Chief Gascon: We'll Fix the Drug Lab

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    NEWSLETTERS

    Justin Sullivan
    SAN FRANCISCO - AUGUST 11: New San Francisco police Chief George Gascon looks on during his first news conference August 11, 2009 at the Hall of Justice in San Francisco, California. Gascon, the former chief of police of Mesa, Arizona, was sworn in as the new chief of the San Francisco Police deparment last week. (Photo by Justin Sullivan/Getty Images)

    San Francisco Police Chief George Gascon acknowledged  criticisms in a new state audit of the drug-testing unit at the Police Department's scandal-plagued crime lab and promised to fix them.
         

    The audit of the lab's drug-testing unit, released today,  concluded in part that the unit is overburdened with too many cases to safely and accurately complete them in time for criminal charging.      
    The audit was undertaken in response to allegations that Deborah  Madden, a former lab employee, stole small quantities of cocaine from  evidence at the lab. Madden has not been charged, but went on leave in  December and retired March 1.
         
    "The stress and strain of trying to meet the demands of court has resulted in sacrificing quality for quantity" at the lab, wrote auditors  Robert Jarzen, director of the Sacramento County District Attorney's Office  Laboratory of Forensic Services, and John Yoshida, of California Department  of Justice Bureau of Forensic Services.
         
    The audit was conducted over three days last week.
         
    "This is evident throughout the laboratory processes used in the  controlled substances unit; and, possibly provided the opportunity for evidence tampering and abuse of the evidence control system," Jarzen and  Yoshida wrote.
         
    Police Chief George Gascon ordered drug testing at the lab halted  temporarily on March 9, pending results of the audit. He said he learned of  the allegations in late February. Since then, prosecutors have discharged or  dismissed hundreds of new and ongoing drug cases, and are considering  dismissing 1,400 more ongoing cases this week.
         
    At a news conference Tuesday, Gascon acknowledged the audit was  "rightfully so, very critical of some of the things that went on in our lab."
         
    "This is a problem that started with the San Francisco Police  Department," he said. "I was brought here to fix many of the perceived  problems of the San Francisco Police Department, and it will be fixed by the  San Francisco Police Department with the help of others."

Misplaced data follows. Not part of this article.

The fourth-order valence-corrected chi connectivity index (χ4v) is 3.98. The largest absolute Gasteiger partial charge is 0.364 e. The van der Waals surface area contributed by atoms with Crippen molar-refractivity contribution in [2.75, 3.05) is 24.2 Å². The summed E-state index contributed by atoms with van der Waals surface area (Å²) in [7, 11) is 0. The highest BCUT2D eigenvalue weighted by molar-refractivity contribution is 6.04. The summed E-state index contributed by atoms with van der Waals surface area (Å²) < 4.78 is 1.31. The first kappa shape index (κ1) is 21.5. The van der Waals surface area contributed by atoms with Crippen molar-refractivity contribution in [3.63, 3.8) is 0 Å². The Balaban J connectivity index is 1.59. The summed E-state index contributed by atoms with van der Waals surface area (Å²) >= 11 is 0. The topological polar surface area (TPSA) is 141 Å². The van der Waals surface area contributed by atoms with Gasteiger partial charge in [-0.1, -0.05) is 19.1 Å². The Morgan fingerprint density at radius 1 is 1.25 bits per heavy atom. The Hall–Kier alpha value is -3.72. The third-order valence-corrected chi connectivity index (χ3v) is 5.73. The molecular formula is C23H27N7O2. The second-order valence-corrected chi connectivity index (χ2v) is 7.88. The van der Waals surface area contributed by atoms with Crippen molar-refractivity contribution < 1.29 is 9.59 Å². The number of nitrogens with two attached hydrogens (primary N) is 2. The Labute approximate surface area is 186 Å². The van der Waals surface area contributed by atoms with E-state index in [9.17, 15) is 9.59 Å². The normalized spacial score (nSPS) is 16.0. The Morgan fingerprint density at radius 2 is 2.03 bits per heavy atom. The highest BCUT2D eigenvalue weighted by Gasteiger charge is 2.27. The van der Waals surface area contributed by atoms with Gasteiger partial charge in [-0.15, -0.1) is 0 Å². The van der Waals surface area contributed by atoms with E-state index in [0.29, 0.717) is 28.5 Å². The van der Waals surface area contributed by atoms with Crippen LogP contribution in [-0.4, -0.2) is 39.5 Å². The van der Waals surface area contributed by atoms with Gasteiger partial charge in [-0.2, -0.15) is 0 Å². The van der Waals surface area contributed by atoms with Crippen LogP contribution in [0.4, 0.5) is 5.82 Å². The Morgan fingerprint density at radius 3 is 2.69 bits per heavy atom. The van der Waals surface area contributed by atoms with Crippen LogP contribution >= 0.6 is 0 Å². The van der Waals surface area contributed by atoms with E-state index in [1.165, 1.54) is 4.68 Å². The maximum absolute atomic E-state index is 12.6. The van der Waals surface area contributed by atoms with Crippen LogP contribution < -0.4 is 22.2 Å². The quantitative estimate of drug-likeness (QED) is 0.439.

"The lab will not reopen until corrective measures are taken to  make sure that we're in full compliance with the recommendations that were put together by the Department of Justice," Gascon said.
         
    Gascon said he was not sure how long that would be, but that the  Police Department would continue to make drug arrests and that drug cases  would continue to be prosecuted.
       
     Drug evidence is currently being sent to outside labs for testing.
         
    In addition to staffing concerns, the audit found problems with  the documentation of "chain-of-custody," with regard to keeping proper  records of transfers of drug evidence between analysts at the lab. It also  found inconsistencies in records kept on the regular calibration of lab  equipment; improper sealing and storage of drug evidence; and chemicals not  properly labeled with hazardous warning labels.
         
    The audit also noted that lab staff were not up to date with  required training and infrequently attended professional meetings to keep  abreast of current technology.
         
    Further, the lab does not have adequate space to handle the volume  of drug evidence, and cleaning supplies and cabinets are stored in the  hallways, the audit stated.
       
     Lab employees are given 48 hours to analyze drug evidence so  prosecutors can charge those recently arrested.
         
    That short time frame, combined with an annual caseload of more  than 14,000 cases and a limited staff of two to three analysts, "creates an  untenable situation and directly affects the quality of the analytical work," the auditors wrote.
         
    "Good laboratory practices have been repeatedly short-changed in  favor of high case throughput," the audit stated.
       
     The audit noted that while the average caseload for a crime lab  analyst in California was slightly more than 1,000 cases per year, San  Francisco crime lab analysts take on 5,000 to 7,000 cases per year. And while  the average turnaround for results is expected to be between one and 20 days, San Francisco requires a maximum two-day turnaround.
       
     The department is currently retraining officers to do  "presumptive" testing of suspected drugs on the street, the results of which  can be used by prosecutors to file charges while they are waiting for the  results from outside labs.
         
    The audit recommends that the Police Department increase staff at the lab.
       
     Other recommendations included a modern laboratory information  management system with electronic recording of chain-of-custody and lab  report generation; a method for ensuring secure transfers of drug evidence;  and a secure central storage area for incoming and outgoing evidence, "rather  than a box on the floor."
         
    "I'm in full agreement with the audit," said Gascon. With regard  to hiring more personnel at the drug lab, though, he said that might take longer.
         
    The drug lab is currently budgeted for six workers. Gascon said  he'd like to double that number.
       
     In the short term, however, Gascon said the drug lab will look to  contract out work to reduce caseloads.
       
     A similar audit of the crime lab's DNA-testing unit is expected in April.